Subject: I have found a DVD that I think you would enjoy
Actors: Luis Alberni, John Barrymore, Ferike Boros, Adrienne D'Ambricourt, Yola D'Avril
Director: Archie Mayo
In the bright lexicon of youth, there is no such word as FAI
Matthew G. Sherwin | last seen screaming at Amazon customer service | 03/23/2010
(5 out of 5 stars)
"Svengali may not be at or even close to the top of the lists of movies people want to see soon; but it should be. Despite the fact that the sets look rather fabricated; the acting by John Barrymore, Marian Marsh and Bramwell Fletcher is stunning in this incredible movie with its fascinating plot. Although the action proceeds at a somewhat leisurely pace the movie never feels boring or slow; the character development is wonderful for an 81 minute movie. The choreography and the cinematography are very well done and the script was very well written, too. In addition, the quality of the print is excellent especially considering the age of this film.
When the action starts, we meet pianist and vocal teacher Svengali who is really much more interested in hypnotism to use women to get their money or romantic time alone with them. In fact, when one woman tells him she's left her husband without any money, he hypnotizes her to kill herself--and she does! His sidekick Gecko (Luis Alberni) tries to be his more sensible counterpart but Svengali essentially controls Gecko, too. Svengali and Gecko rent an apartment in the same Parisian building as their neighbors "The Laird" (Donald Crisp) and Monsieur Taffy (Lumsden Hare).
One day a beautiful model comes to the artists' studio in the same building to work as a model. Trilby (Marian Marsh) is young and beautiful even though she has "a past;" but despite it all a young man named Billie (Bramwell Fletcher) falls passionately in love with Trilby. Svengali, however, wants Trilby for his own; and he systematically hypnotizes Trilby to forget Billie, love him instead--and tour with Svengali on the operatic concert circuit in Europe as Madame Svengali. Billie is crushed that Trilby would leave him and all appears hopeless when Trilby's clothing is found near the river while her body is supposedly lying in the morgue.
The plot could go in several different directions from here; but I assure you the way things develop the film will hold your attention.
The DVD has a still photo gallery as a bonus feature; and you can choose scene selection to review any scenes you want.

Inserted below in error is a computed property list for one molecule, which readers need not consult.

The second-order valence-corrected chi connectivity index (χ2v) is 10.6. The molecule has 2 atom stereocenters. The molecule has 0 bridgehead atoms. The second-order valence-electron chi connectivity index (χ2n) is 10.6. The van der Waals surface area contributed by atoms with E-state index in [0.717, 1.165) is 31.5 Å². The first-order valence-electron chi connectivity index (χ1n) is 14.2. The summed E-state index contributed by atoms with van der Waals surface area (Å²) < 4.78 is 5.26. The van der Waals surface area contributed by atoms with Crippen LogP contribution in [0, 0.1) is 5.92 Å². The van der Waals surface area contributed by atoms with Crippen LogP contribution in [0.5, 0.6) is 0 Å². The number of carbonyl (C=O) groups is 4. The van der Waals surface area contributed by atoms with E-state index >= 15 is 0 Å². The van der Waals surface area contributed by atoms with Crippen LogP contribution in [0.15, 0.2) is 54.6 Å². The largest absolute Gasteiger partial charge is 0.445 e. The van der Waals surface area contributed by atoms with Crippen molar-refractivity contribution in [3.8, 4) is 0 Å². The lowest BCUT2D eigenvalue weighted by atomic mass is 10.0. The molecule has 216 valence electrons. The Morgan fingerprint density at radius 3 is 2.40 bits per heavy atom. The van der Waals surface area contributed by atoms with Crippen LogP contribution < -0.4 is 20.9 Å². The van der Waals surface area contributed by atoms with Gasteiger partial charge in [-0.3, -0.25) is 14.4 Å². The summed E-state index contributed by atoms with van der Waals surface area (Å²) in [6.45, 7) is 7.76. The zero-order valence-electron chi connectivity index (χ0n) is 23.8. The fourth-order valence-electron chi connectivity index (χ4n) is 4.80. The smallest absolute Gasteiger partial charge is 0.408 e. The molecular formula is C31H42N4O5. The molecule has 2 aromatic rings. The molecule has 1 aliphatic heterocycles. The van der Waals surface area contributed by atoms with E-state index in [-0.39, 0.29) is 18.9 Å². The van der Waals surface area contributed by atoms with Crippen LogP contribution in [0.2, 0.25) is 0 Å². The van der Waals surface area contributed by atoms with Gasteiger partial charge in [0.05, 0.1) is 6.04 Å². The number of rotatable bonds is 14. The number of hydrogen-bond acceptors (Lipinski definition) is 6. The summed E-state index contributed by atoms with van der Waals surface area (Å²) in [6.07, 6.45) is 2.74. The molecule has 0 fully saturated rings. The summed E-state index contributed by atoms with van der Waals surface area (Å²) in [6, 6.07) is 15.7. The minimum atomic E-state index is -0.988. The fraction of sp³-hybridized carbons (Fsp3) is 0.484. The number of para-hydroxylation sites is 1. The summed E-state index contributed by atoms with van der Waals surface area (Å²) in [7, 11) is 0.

Svengali stunned me with its plot and the acting just couldn't be better. John Barrymore is truly at his finest here; he gives a most convincing performance as do the others. I highly recommend this film for fans of the actors in this movie and people who enjoy dramas with suspense and even horror."
A complex villain in an open-ended tale
calvinnme | 02/21/2010
(5 out of 5 stars)
"Such a story could only be committed to celluloid during the precode era. John Barrymore, as Svengali, makes us empathize with him as we are presented with a very complex villain.
The opening twenty minutes or so of the film are pretty much light-hearted comic fare as Svengali is presented as a fortune-hunter when it comes to his women pupils and also a very creative panhandler when it comes to his British artist acquaintances also living in the artists' section of Paris. The movie takes a sharp turn into darker territory when Svengali uses his hypnotic hold on young model Trilby to turn her into a singing sensation. He can make her do anything he wants through his hypnotic powers - even marry him. However, when he lets her out of her trance she feels nothing for him. There is a particularly touching scene in which Svengali talks to "the real" Trilby and she says that she has tried to love him but simply does not. Frustrated, he quickly puts her into a trance, and his marionette parrots back her love for him. Heartbroken, he realizes all that is happening when she speaks her affection is that he is talking to himself. As time passes it is interesting to see how Svengali ages, as the weight of holding back Trilby's true will seems to be slowly killing him. The ending is not sewed up neatly at all, and it is a bit shocking to see how it breaks off.
The best parts of this film are John Barrymore's great performance as Svengali and also the art design. If you've ever seen The Cabinet of Doctor Caligari, the art design is quite similar to that, especially in the first part of the film in Paris. The windows and doors all have odd shapes and angles, as the visual style of the whole film takes on a nightmarish and surreal quality.
Sadly, this out of print Roan DVD is the only acceptable commercial product I've found. The rest are either poor public domain copies or outright pirated copies from TCM. Unfortunately, the scalpers know this and charge outrageous prices for this version."